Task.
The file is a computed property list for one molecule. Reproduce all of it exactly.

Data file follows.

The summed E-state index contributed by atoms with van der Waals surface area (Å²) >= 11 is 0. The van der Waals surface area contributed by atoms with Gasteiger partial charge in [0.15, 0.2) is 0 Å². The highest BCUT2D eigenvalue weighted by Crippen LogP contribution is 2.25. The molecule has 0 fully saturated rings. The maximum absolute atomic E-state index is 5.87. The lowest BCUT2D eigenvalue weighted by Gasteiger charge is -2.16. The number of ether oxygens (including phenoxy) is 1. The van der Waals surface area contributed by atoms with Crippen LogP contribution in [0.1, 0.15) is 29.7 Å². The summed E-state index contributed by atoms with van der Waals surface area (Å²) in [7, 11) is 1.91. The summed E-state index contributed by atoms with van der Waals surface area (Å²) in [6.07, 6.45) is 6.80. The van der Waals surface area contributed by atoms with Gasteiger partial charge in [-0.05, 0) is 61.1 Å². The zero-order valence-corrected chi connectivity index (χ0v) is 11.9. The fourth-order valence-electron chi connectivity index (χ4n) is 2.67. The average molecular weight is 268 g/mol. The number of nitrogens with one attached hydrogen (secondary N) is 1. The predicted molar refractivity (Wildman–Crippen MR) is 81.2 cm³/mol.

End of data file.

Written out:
The summed E-state index contributed by atoms with van der Waals surface area (Å²) >= 11 is 0. The van der Waals surface area contributed by atoms with Gasteiger partial charge in [0.15, 0.2) is 0 Å². The highest BCUT2D eigenvalue weighted by Crippen LogP contribution is 2.25. The molecule has 0 fully saturated rings. The maximum absolute atomic E-state index is 5.87. The lowest BCUT2D eigenvalue weighted by Gasteiger charge is -2.16. The number of ether oxygens (including phenoxy) is 1. The van der Waals surface area contributed by atoms with Crippen LogP contribution in [0.1, 0.15) is 29.7 Å². The summed E-state index contributed by atoms with van der Waals surface area (Å²) in [7, 11) is 1.91. The summed E-state index contributed by atoms with van der Waals surface area (Å²) in [6.07, 6.45) is 6.80. The van der Waals surface area contributed by atoms with Gasteiger partial charge in [-0.05, 0) is 61.1 Å². The zero-order valence-corrected chi connectivity index (χ0v) is 11.9. The fourth-order valence-electron chi connectivity index (χ4n) is 2.67. The average molecular weight is 268 g/mol. The number of nitrogens with one attached hydrogen (secondary N) is 1. The predicted molar refractivity (Wildman–Crippen MR) is 81.2 cm³/mol.